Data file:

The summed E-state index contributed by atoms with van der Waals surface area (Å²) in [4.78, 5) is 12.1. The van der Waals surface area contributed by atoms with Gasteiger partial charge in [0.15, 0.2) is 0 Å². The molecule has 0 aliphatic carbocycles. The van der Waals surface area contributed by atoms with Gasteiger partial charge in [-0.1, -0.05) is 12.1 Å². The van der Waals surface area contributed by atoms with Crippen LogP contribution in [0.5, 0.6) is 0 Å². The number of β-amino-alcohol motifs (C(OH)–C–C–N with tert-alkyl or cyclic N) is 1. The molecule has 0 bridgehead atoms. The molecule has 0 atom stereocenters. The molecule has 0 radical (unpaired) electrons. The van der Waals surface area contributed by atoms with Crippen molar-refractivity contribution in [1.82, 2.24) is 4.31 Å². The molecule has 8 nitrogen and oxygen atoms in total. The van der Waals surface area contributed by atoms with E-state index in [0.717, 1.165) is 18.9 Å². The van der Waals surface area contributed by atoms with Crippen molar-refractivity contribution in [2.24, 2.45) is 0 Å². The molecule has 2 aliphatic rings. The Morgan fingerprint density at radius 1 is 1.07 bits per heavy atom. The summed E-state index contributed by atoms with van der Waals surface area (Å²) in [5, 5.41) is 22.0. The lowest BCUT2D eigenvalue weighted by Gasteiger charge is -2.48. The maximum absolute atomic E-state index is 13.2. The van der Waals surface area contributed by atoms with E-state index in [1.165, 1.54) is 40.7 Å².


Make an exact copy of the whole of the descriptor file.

The summed E-state index contributed by atoms with van der Waals surface area (Å²) in [4.78, 5) is 12.1. The van der Waals surface area contributed by atoms with Gasteiger partial charge in [0.15, 0.2) is 0 Å². The molecule has 0 aliphatic carbocycles. The van der Waals surface area contributed by atoms with Gasteiger partial charge in [-0.1, -0.05) is 12.1 Å². The van der Waals surface area contributed by atoms with Crippen LogP contribution in [0.5, 0.6) is 0 Å². The number of β-amino-alcohol motifs (C(OH)–C–C–N with tert-alkyl or cyclic N) is 1. The molecule has 0 bridgehead atoms. The molecule has 0 atom stereocenters. The molecule has 0 radical (unpaired) electrons. The van der Waals surface area contributed by atoms with Crippen molar-refractivity contribution in [1.82, 2.24) is 4.31 Å². The molecule has 8 nitrogen and oxygen atoms in total. The van der Waals surface area contributed by atoms with E-state index in [0.717, 1.165) is 18.9 Å². The van der Waals surface area contributed by atoms with Crippen molar-refractivity contribution in [2.24, 2.45) is 0 Å². The molecule has 2 aliphatic rings. The Morgan fingerprint density at radius 1 is 1.07 bits per heavy atom. The summed E-state index contributed by atoms with van der Waals surface area (Å²) in [5, 5.41) is 22.0. The lowest BCUT2D eigenvalue weighted by Gasteiger charge is -2.48. The maximum absolute atomic E-state index is 13.2. The van der Waals surface area contributed by atoms with E-state index in [1.165, 1.54) is 40.7 Å².